Following on from Phase 1, a standard template for new tenancy contracts will be released as part of the Tawtheeq system in Phase 2. From that point, new tenancies and renewals of existing tenancies must adopt this template. We understand the template will be available in electronic format only and will contain a number of fields tailored to the relevant tenancy (for example, sections for corporate landlords, individual landlords, property management agents, residential, industrial and commercial properties).
The template will include a section for "special conditions" where the parties may insert additional agreed contractual provisions. Although parties are free to agree special conditions, the tenancy contract will not be registered if any of the special conditions are contrary to UAE law.
Consequences of failure to register
Landlords have until 31 July 2011 to provide the relevant information to register existing lettable properties and tenancy contacts. Tenancy contracts entered into before 13 January 2011 are exempt from payment of registration fees.
Although there are no financial penalties imposed on landlords who fail to register prior to this deadline, there are practical difficulties which may arise from a failure to register a tenancy contract. Firstly, government departments and utilities providers will only act upon tenancy contracts that have been registered. Therefore, landlords and tenants may face delays in obtaining essential services if they are unable to provide evidence of a registered tenancy contract.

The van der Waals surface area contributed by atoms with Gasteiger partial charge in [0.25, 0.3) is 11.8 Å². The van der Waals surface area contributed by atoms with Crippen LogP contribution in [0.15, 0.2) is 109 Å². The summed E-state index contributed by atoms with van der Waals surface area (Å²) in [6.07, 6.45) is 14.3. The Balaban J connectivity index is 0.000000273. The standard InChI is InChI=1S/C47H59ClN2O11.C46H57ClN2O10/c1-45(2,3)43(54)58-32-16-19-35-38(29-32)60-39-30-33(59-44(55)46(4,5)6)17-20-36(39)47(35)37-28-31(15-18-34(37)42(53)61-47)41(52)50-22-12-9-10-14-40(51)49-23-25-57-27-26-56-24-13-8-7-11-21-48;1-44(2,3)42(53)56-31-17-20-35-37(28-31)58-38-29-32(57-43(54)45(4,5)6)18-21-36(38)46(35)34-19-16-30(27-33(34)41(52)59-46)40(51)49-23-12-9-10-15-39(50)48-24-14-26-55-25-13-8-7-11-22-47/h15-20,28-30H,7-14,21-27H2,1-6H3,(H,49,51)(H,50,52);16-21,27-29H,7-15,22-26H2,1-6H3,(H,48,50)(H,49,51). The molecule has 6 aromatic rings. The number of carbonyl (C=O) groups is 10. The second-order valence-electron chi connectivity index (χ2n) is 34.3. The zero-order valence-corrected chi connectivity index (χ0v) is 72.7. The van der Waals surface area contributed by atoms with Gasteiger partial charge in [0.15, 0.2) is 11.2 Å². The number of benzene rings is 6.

Secondly, landlords of commercial buildings may face logistical difficulties in providing utilities within the timeframes provided in tenancy contracts as part of a service charge regime. If a landlord fails to register a lettable property, then tenancy contracts granted out of that property will not be capable of registration and will be suspended until the property is registered.
If a landlord fails to register a tenancy contract, the tenant is entitled to ask the Lease Disputes Committee to validate the signatures to the tenancy contract. The Lease Disputes Committee will then instruct Tawtheeq to register the tenancy contract and recover the registration fees from the landlord. At present, it is unclear how long this process will take.
ADM has established a dedicated section on its website dealing with Tawtheeq registration. Landlords and property managers must open an account with Tawtheeq before they can begin the process. ADM states that the account opening process and the actual registration of new tenancies will take no longer than 30 working days for each process. The registration of existing tenancy contacts is expected to take no longer than three working days. A Property and Contract Registration User Guide and a Supporting Documents Guide will soon be available on ADM's website.
Once a tenancy contract has been entered on the Register, it will remain there until it is removed. Therefore, landlords granting short tenancies for 12 months should diarise to remove the tenancy from the Register at the end of the term if the tenancy contract is not being renewed. The Tawtheeq system will note that the tenancy contract has expired, but it will remain as a registered tenancy against that registered lettable property until it is removed.
Where a tenancy is granted for more than 12 months, the landlord must renew the registration each year and pay an annual renewal fee of AED 100, which will apply to both tenancies that roll over on an annual basis and tenancies granted for a fixed term of more than one year (up to four years).